My Dearest 2022 Two-Year-Old

My Dearest 2022 two-year-old,

The terrible twos, they say, will be difficult for us both.

As I look back at old photographs, I often find myself thinking, Oh, how things have changed. You are no longer the baby I snuggled in close, as you babbled and cooed, while I rocked you to sleep with a lullaby—your warm head tucked under my chin. No, now I chase a “little” boy whose endless energy cannot be contained by hugs from his mom … and whose babble has been transformed into constant questions, funny one-liners and empowered declarations. A boy who has outgrown his crib and interrupts my lullabies with a heartbreaking “No singing, Mommy!” request.

Your strong will was always there, right from your infant days of letting me know how much you hated socks and tummy time. These days, that same will exhibits itself when you refuse my help with anything and everything. Your independence is wonderful, but Mommy just wants to make sure you’re safe. I promise you that I’m working on my hovering; I just wish you could promise me that you’ll never get hurt so badly that I won’t be able to fix it with a bandage and a kiss. A naive wish, I know.

After all, how will you learn to get back up if I never allow you to fall down?

Since your twos began, your dad and I have witnessed some incredible changes in you. Your vocabulary has skyrocketed and your memory almost seems photographic. You’ve finally mastered jumping on the bed (oh boy!), climbing into the tub on your own, and effortlessly using the remote control to skip commercials when you’re watching cartoons. The little bruises on your shins and forearms showcase the rough-and-tumble gymnast you’ve become. And, suddenly, you confidently call out “I’ve got this, Mom!” as you climb the playground rock wall.

I find myself laughing as I listen to you narrate your life. Your goofiness and desire to make others laugh is showcased with the silly jokes you repeat while smiling with that grin that you’ve learned can get you out of trouble.

The twos are not terrible, I think to myself. No, how can that be when your manners are impeccable? The words please and thank you, you say ever so sweetly; heck, you even apologize to the wall when you run into it. We have so much fun together—the cuddles on the couch, the bedtime stories, making cookies and dancing in the living room. The twos are terrific!

But …

Heaven forbid that I cut up your fruit or can’t fix the granola bar that you broke into pieces. Chaos erupts when instead of the blue car I pick up the red one for you to send down the track. There is trouble to pay if your teacher helps to put on your shoes when you want me to do it. And how dare Daddy sit down on any of the empty deck chairs (those are reserved for your teddies and toys!).

You’re a roller coaster of emotions, these days, constricted only by what you physically cannot do or communicate. I see the frustration bubbling up inside you when I don’t understand what you’re trying to tell me. And I’m guilty of missing the sadness you feel when I tell you that we don’t have time for you to do it by yourself. I remind myself that even when I want to pull out my hair, I’m not the only one who’s feeling disrespected in that moment. And, more often than not, when I feel ignored, you feel the same.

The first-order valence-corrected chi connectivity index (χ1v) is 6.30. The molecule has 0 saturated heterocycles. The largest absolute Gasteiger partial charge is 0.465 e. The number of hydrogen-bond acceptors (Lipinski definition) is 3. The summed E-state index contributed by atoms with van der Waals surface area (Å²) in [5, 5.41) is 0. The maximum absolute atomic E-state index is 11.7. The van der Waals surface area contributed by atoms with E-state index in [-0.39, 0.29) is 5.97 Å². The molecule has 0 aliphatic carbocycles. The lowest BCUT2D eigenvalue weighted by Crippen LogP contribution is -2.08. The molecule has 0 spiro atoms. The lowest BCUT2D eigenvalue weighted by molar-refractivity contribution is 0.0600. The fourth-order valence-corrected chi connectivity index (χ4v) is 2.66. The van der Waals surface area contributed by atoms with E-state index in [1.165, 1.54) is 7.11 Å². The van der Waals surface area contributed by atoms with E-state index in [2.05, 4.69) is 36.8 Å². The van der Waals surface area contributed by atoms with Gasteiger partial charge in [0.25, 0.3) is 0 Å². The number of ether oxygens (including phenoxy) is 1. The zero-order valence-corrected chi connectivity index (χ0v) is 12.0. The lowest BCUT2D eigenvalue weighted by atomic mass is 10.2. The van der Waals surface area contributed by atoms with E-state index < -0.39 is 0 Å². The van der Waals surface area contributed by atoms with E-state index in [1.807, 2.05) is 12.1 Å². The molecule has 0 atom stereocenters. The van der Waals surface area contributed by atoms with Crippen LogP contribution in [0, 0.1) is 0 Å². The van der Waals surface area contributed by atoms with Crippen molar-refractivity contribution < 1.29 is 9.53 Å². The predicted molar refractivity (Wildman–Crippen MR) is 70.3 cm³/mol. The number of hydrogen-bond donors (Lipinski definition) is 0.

In those difficult moments … heck, on those difficult days, I find myself putting on that song by Amy Sky, as I sit down with tears. She sings about the “ordinary miracles” of watching her little boy grow up, and it occurs to me that one day you’ll be grown and these bad days will simply be forgotten. I won’t remember the breakdown you had this morning because we ran out of bananas, or the poop I cleaned up off of my elbow after one of our recent diapering battles. I don’t think I will look back at this year and remember the frustration we felt.

But I know I will remember your smile as you ran around with the best friend you made at daycare. I will remember your first time riding a bike. I’ll remember you twirling with your teddy bear around the dance floor at a loved one’s wedding this summer. I’ll remember how carefully you helped me rescue a ladybug from the neighbourhood pool. And I will certainly remember how brave you have shown yourself to be this year.

My love, you are not a baby anymore. You’re a kind, strong, confident, independent and curious little boy. Your skills and abilities are increasing every single day, and you want to exhaust them just to see what will happen. You live life unafraid, and while I can’t always promise to let you do all of the things that you want, I will do my best to never inhibit your spirit.

After all, that spirit is what sent you running towards all of those big-kid rides at the amusement park, a few weeks ago. The rides that Mommy thought you were too little to enjoy. The same ones that Daddy allowed you to try—and that you ended up loving. I’ll forever have the memory of that giant grin on your face as you exclaimed “Again! Again!” after riding your very own horse on the merry-go-round, when Dad sat beside you rooting you on. As scared as I was to see you doing it alone, I can’t deny how well you did and how happy it made you to do it without help.

Yes, keep that courageous flair of yours, kiddo. It’s amazing!

And so, I will say the twos are not terrible. In fact, they’re more daunting than terrible—like an obstacle race that we have to run as a team, with no knowledge of what lies ahead. We’ll fight, fall down, fail, succeed, and come out united—feeling proud of ourselves and of what we achieved. So, let’s enjoy the “terrible twos” while we can—for in no time at all…you’ll be a “threenager!”

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